Potentially confusing HDTV spec on game pages on Xbox.com

With the release of Scramble today, I noticed something odd on the game detail page on Xbox.com. Along the left hand side is a listing of the specs of the game (# of players, does it work with Live, etc.) and it includes this interesting line: “HDTV 480i”

 

Hmm…. while I’ve never subscribed to the view that only 1080p is HDTV, 480i is most certainly not. Yes, it is one of the resolutions that a HDTV monitor can usually display, but if it isn’t 720p, 1080i or 1080p you can’t really call it HDTV. Of course, this is probably just a typo… I believe a 360 game will always be capable of putting out at least 720p, even if it hasn’t been optimized for that resolution. In fact, several other games list “HDTV: No Support” in their specs (Time Pilot for one), which is certainly not the case.

Chromehounds on the Xbox 360 has consumed my free time!

As I’ve mentioned before, I have a Gamefly subscription and I get new games every few weeks… a great way to play a lot of games without the risk of paying $60 for a stinker (OverG Fighters for example… oh so happy I rented that instead of buying). Anyway, my most recent game is Chromehounds and I’m really enjoying it. It plays way more ‘real’ than a game like MechAssault, but isn’t attempting to be a simulator and force you to control all the details a real mech would need dealt with. I honestly haven’t tried the online side of it yet, and I hear that is the best part… I’ve just played through all of the single player mission with the exception of the final mission. I have tried that one with four different mech configurations and with a couple different strategies, but I haven’t made it through yet 🙂

Memphis Belle

Do you play Chromehounds? Online? Did you do the single player missions? Any hints for me about the final one!?!

Looking forward to PAX 2007!

PAX was a blast, I went back for day 2 and spent almost all the day at the exhibition hall… tons of cool demos and people! I was able to stop at the Xbox booth and chat with Trixie (as Brian mentions here), which was great because she is one of those people that I've emailed quite a bit but never met in person.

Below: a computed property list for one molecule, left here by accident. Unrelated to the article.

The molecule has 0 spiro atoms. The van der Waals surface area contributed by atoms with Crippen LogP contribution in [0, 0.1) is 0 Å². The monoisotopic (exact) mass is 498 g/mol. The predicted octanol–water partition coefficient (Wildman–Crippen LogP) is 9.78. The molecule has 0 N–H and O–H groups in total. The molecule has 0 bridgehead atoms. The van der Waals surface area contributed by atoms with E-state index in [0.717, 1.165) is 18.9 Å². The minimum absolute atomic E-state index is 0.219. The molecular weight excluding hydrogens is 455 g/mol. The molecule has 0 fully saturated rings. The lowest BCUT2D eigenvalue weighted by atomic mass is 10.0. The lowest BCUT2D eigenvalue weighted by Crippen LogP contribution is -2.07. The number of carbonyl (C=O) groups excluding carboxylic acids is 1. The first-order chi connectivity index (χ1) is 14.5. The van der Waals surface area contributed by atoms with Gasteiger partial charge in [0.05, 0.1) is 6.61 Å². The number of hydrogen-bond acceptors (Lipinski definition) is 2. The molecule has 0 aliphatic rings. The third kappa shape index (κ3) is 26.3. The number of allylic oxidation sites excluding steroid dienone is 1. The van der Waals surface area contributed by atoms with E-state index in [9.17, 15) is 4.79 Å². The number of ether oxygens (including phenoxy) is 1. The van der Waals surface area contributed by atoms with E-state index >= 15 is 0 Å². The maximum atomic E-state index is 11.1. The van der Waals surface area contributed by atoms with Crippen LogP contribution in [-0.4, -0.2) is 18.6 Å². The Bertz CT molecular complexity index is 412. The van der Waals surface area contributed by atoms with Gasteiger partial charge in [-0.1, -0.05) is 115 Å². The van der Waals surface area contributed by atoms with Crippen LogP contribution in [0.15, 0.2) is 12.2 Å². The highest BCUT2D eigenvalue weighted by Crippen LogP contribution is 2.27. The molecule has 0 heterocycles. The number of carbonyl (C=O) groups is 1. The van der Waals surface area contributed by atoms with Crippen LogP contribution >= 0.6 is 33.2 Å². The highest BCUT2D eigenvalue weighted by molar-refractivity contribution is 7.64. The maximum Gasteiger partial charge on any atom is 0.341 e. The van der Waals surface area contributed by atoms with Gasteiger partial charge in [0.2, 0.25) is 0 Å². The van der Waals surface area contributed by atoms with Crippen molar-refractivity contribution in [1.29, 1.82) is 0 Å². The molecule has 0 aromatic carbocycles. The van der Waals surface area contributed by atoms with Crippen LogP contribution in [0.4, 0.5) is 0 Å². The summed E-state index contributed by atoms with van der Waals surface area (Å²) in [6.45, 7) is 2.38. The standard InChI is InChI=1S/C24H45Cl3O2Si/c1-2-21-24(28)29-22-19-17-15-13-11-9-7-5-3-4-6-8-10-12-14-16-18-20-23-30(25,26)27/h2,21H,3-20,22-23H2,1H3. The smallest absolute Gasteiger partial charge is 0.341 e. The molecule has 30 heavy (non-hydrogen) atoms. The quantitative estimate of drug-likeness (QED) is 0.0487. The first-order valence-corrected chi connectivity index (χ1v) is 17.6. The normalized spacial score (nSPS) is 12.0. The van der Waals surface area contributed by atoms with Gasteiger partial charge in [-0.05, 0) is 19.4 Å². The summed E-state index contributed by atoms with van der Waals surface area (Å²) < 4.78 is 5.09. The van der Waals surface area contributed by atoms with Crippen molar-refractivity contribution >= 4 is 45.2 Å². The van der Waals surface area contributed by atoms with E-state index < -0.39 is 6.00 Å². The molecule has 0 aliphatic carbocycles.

I also managed to run into Frank O'Connor from Bungie and interview him about the Halo 2 team that Bungie was entering into the console tournament, which seemed really unfair but he assured me that they weren't that good of players 🙂

Brian and I also interviewed some folks about Warhammer Online, Wizards of the Coast's new "Goblin Game" … lots of fun

PAX doesn’t open for about 4 more hours, but people are already waiting

Sampy and I stopped by the main doors of PAX last night around 1am and there was already two groups of folks waiting. Some guys from Detroit were first in line, having come in by train earlier that day, and they covered the full range of video gaming interests (although no one in their group was into tabletop gaming, the other major side to PAX) with one big Nintendo fan, an Xbox lover, and a PC gamer 🙂

HLFbawls

Luckily for the folks waiting, some of the PAX people stopped by with a free case of BAWLS, giving them vital caffeine to make it through the night!

Assassin’s Creed for Xbox 360 gets previewed – Joystiq

Ok, so I have to admit something… when I saw Assassin’s Creed in the various E3 videos, I was sad. The game looked amazing, but I’m not going to buy a PS3 … you can see my dilemma.

Then I see this on Joystiq … and considering God of War II is a PS2 title (not that I have a PS2, but I’m thinking about it… more on the later) …  there isn’t anything announced yet for the PS3 that I feel like I’m going to miss.

Parental Control Software (ComputerTime)

I saw this on Techie Diva today… and it was immediately appealing, but the attraction dimished quickly. This isn’t any fault of the software, as far as I know it does its job perfectly, but I just don’t think this is the way to deal with this problem. I have given parental control over technology a lot of thought lately, not only because I have two kids of my own, but also while writing the parental control chapter (a chapter I’m really proud of, I think it is a great bit of info for parents) in Xbox 360 for Dummies.

I’ve looked into this type of software before, and hardware solutions that prevent the use of the TV or a video game console, but I think that if you need to use this type of solution then you are in trouble. If you tell your kids they can’t play/surf any more today and you can’t trust them to listen to you even if you aren’t watching, then that is a problem (are you going to have software to control access to junk food, drugs, etc. ? Kids need to learn some self-control, to follow the rules even if they won’t get caught)

If you are so busy that you have no idea how long they’ve been on the computer and you need software to track it for you, then they are on too long or you are too far away from them while they are using the computer.

To be clear, I’m a fan of these tools as soon as I see them… but when I think it through I think our current system is working fairly well. On any given day my wife or I can say that Connor was using the Xbox “a lot” or “not much” and thereby decide if he can play some more. Sometimes we have to take away his right to play Xbox for a day or two, and during that time we don’t hide the Xbox we just tell him that he can’t play it… and while he might get upset about that… he knows exactly how to get a controller, put in a game and start up the Xbox but yet he doesn’t do it.

Link to Techie Diva’s Guide to Gadgets ?: Parents Can Use ComputerTime